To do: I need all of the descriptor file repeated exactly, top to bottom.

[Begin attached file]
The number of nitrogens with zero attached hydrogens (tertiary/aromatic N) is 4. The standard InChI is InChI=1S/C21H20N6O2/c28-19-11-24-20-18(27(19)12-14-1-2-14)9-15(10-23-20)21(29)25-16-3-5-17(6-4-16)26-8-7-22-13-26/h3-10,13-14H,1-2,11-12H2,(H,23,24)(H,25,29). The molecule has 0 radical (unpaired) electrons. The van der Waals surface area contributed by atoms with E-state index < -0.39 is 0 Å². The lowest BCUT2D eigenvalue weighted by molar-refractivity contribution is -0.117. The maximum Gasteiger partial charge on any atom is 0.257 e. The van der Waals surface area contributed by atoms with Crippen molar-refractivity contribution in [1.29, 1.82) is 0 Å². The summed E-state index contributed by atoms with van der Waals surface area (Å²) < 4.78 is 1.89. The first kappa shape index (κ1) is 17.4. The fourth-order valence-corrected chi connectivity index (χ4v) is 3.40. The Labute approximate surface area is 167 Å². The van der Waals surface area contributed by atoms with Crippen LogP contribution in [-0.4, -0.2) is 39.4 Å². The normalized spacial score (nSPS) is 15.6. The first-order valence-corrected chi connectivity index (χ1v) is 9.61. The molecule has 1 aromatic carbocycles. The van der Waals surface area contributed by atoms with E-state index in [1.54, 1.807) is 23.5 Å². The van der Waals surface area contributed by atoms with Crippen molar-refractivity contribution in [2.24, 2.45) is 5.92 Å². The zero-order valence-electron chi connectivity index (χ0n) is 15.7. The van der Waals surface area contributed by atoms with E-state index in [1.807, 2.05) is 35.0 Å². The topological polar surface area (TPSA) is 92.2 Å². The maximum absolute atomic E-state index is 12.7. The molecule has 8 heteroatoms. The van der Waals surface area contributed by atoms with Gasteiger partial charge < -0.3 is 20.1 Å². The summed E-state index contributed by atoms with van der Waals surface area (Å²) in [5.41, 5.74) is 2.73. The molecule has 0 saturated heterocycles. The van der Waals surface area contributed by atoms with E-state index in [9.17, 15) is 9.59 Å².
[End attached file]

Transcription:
The number of nitrogens with zero attached hydrogens (tertiary/aromatic N) is 4. The standard InChI is InChI=1S/C21H20N6O2/c28-19-11-24-20-18(27(19)12-14-1-2-14)9-15(10-23-20)21(29)25-16-3-5-17(6-4-16)26-8-7-22-13-26/h3-10,13-14H,1-2,11-12H2,(H,23,24)(H,25,29). The molecule has 0 radical (unpaired) electrons. The van der Waals surface area contributed by atoms with E-state index < -0.39 is 0 Å². The lowest BCUT2D eigenvalue weighted by molar-refractivity contribution is -0.117. The maximum Gasteiger partial charge on any atom is 0.257 e. The van der Waals surface area contributed by atoms with Crippen molar-refractivity contribution in [1.29, 1.82) is 0 Å². The summed E-state index contributed by atoms with van der Waals surface area (Å²) < 4.78 is 1.89. The first kappa shape index (κ1) is 17.4. The fourth-order valence-corrected chi connectivity index (χ4v) is 3.40. The Labute approximate surface area is 167 Å². The van der Waals surface area contributed by atoms with Crippen LogP contribution in [-0.4, -0.2) is 39.4 Å². The normalized spacial score (nSPS) is 15.6. The first-order valence-corrected chi connectivity index (χ1v) is 9.61. The molecule has 1 aromatic carbocycles. The van der Waals surface area contributed by atoms with E-state index in [1.54, 1.807) is 23.5 Å². The van der Waals surface area contributed by atoms with Crippen molar-refractivity contribution in [2.24, 2.45) is 5.92 Å². The zero-order valence-electron chi connectivity index (χ0n) is 15.7. The van der Waals surface area contributed by atoms with E-state index in [1.807, 2.05) is 35.0 Å². The topological polar surface area (TPSA) is 92.2 Å². The maximum absolute atomic E-state index is 12.7. The molecule has 8 heteroatoms. The van der Waals surface area contributed by atoms with Gasteiger partial charge < -0.3 is 20.1 Å². The summed E-state index contributed by atoms with van der Waals surface area (Å²) in [5.41, 5.74) is 2.73. The molecule has 0 saturated heterocycles. The van der Waals surface area contributed by atoms with E-state index in [9.17, 15) is 9.59 Å².